Former ‘Today Show’ Host Meredith Vieira Says Her Dismissal from ’60 Minutes’ Wouldn’t Happen Today

Seasoned journalist Meredith Vieira has served on some of today’s top news programs. Working under the tutelage of journalism icon Barbara Walters during her tenure on ABC’s The View from 1997 to 2006, Vieira left the daytime talk show to man the news desk at NBC’s top-rated Today Show, taking over for Katie Couric alongside Matt Lauer from 2006 to 2011. She also contributed to news shows such as Dateline, NBC Nightly News, Turning Point, and Lifetime’s Intimate Portrait.

Vieira solidified her name in journalism when she became the youngest correspondent ever hired by CBS’ iconic news magazine program 60 minutes. She left after two years on the show, pregnant with her second child, due to a request she made being rejected.

Meredith Vieira | Nathan Congleton/NBC/NBCU Photo Bank via Getty Images

’60 Minutes’ part-timer

Vieira started on 60 Minutes in 1989 as a part-time correspondent. According to Entertainment Weekly, Vieira put in 10 to 11 stories per year, where her full-time male colleagues were filing 22. She had made an agreement with then-executive producer Don Hewitt upon being hired that she would soon move to full-time.

When Vieira discovered she was pregnant with her second child, she asked Hewitt if she could stay on part-time. Hewitt turned her down, saying that the show needed full-time news people and allowing her to continue working part-time would mean her colleagues Ed Bradley, Steve Kroft, Morley Safer, and Mike Wallace would have to bear the burden of the extra work.

He said, she said

At the time, Hewitt defended his actions of releasing Vieira, standing on the clout of 60 Minutes. ”You don’t come looking for a job you can’t do, and convince [your employers] you can do it, and then one day say, ‘No, I gotta tell you, I can’t,”’ Hewitt said, as reported by Entertainment Weekly at the time. ”Meredith said to me, ‘People [with children] like Jane Pauley and Barbara Walters weren’t required to travel as much.’ I said, ‘But, Meredith, we’ve been on the air 20 years. You knew what we did here.’”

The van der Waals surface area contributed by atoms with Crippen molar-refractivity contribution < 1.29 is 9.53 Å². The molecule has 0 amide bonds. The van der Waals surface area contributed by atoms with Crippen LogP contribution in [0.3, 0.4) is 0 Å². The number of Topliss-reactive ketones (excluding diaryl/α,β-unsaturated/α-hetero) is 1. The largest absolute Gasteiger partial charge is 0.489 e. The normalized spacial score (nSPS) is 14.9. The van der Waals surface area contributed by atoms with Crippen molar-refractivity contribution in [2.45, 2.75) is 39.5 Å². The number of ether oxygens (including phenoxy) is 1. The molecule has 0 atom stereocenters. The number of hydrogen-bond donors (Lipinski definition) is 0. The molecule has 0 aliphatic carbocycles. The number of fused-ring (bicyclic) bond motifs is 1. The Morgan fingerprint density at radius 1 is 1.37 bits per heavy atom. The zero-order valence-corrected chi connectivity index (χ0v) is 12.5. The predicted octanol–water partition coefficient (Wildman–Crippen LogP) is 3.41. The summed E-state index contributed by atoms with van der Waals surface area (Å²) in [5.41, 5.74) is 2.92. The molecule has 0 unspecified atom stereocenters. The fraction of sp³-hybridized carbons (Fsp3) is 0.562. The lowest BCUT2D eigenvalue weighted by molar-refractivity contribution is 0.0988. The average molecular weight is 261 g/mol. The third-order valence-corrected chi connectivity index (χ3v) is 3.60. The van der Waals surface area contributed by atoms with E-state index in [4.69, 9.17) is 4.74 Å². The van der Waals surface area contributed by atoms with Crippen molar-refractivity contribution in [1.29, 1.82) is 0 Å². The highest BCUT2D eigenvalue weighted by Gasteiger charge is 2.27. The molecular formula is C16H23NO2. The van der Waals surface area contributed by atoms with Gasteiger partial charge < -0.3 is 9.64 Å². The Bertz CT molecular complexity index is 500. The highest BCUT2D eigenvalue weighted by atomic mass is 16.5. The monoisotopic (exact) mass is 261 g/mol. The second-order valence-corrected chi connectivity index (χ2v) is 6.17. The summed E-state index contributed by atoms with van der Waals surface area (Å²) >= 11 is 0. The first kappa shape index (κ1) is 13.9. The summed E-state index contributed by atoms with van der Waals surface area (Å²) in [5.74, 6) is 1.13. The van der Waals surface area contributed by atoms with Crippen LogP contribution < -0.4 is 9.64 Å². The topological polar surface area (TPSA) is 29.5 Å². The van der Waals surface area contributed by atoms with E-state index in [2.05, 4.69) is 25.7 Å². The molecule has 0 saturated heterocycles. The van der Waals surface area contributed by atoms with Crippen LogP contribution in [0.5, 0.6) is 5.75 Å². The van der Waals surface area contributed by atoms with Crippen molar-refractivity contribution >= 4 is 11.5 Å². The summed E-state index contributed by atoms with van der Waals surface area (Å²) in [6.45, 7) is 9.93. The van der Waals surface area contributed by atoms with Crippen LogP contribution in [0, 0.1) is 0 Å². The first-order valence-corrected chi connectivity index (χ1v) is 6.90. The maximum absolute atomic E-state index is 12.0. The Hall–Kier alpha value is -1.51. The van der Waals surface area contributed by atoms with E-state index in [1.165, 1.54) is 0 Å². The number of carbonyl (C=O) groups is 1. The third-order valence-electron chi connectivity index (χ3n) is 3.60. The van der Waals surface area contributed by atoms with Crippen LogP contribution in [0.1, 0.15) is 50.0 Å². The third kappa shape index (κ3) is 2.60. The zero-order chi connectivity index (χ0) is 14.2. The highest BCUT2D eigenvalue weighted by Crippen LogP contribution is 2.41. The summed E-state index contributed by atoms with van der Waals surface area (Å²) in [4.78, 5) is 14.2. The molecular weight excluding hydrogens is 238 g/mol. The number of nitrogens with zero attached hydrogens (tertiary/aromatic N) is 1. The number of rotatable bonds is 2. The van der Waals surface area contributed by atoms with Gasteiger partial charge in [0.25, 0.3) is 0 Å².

Vieira did not think her request was such a stretch, and saw it as a defining moment for the show to set an example. ”I understand his point of view, but I think it could have been a real trailblazing thing for 60 Minutes,” she said at the time. “As women come up in this business, people are not putting families on hold. I would have loved them to say, ‘We’re in a position to try something creative.’ I didn’t go into this job misleading anybody. I was extremely direct about wanting a family. I had every intention of fulfilling my end of the agreement, and when I realized I couldn’t, I was up front about it as soon as possible.”

Hewitt was obviously angered by the turn of events and in his frustration, made critical comments on Vieira’s reporting. “Do you remember any Meredith Vieira stories? Nobody does. Look, in a nutshell, if Meredith Vieira had created half as much attention working with us as she’s created complaining about us, I would have turned handsprings to keep her here,” Hewitt said at the time. “I would have said, ‘I don’t care whether she works a half or a quarter — she’s just so good, we’ve got to have her.’ It never happened.”

In response, Vieira called attention to the industry recognition she received when she started on the program. ”I’ve never had anybody in the past question the quality of my work,” she said. ”Of the first five stories I did for 60 Minutes, three won awards.”

The two ended up parting ways on good terms, with Hewitt saying he had “great respect” for Vieira.

Times have changed

In an interview with the Los Angeles Times last month, Vieira reflected on her experience at 60 Minutes, and the circumstances surrounding her departure. “I just had a young woman say, ‘Thank you for the message you sent to working mothers.’ I would not have expected it — this was a young woman who knows the story,” she said. “And I don’t sit around talking about it, but, yeah, I hope that it somehow had gotten into the DNA.”

When asked if she feels the situation would be treated differently today, she commented that things in the industry have started to change for the better. “I don’t think you could get away with it today. And also that was Don Hewitt. I mean, he was the king. 60 Minutes was the crown jewel in the network. And so he could probably do no wrong. He was a very, very powerful man,” Vieira said. “And I made my peace with Don after … I’ve said this before — but, it was two parents fighting against each other — me with my kid then, and pregnant with Gabe, and Don with his baby, 60 Minutes. And that really was what it was, that we both felt so strongly about our ‘kid.’”

Vieira’s professional life has continued to soar, where she is now gearing up for her new game show 25 Words or Less, which premieres on September 16.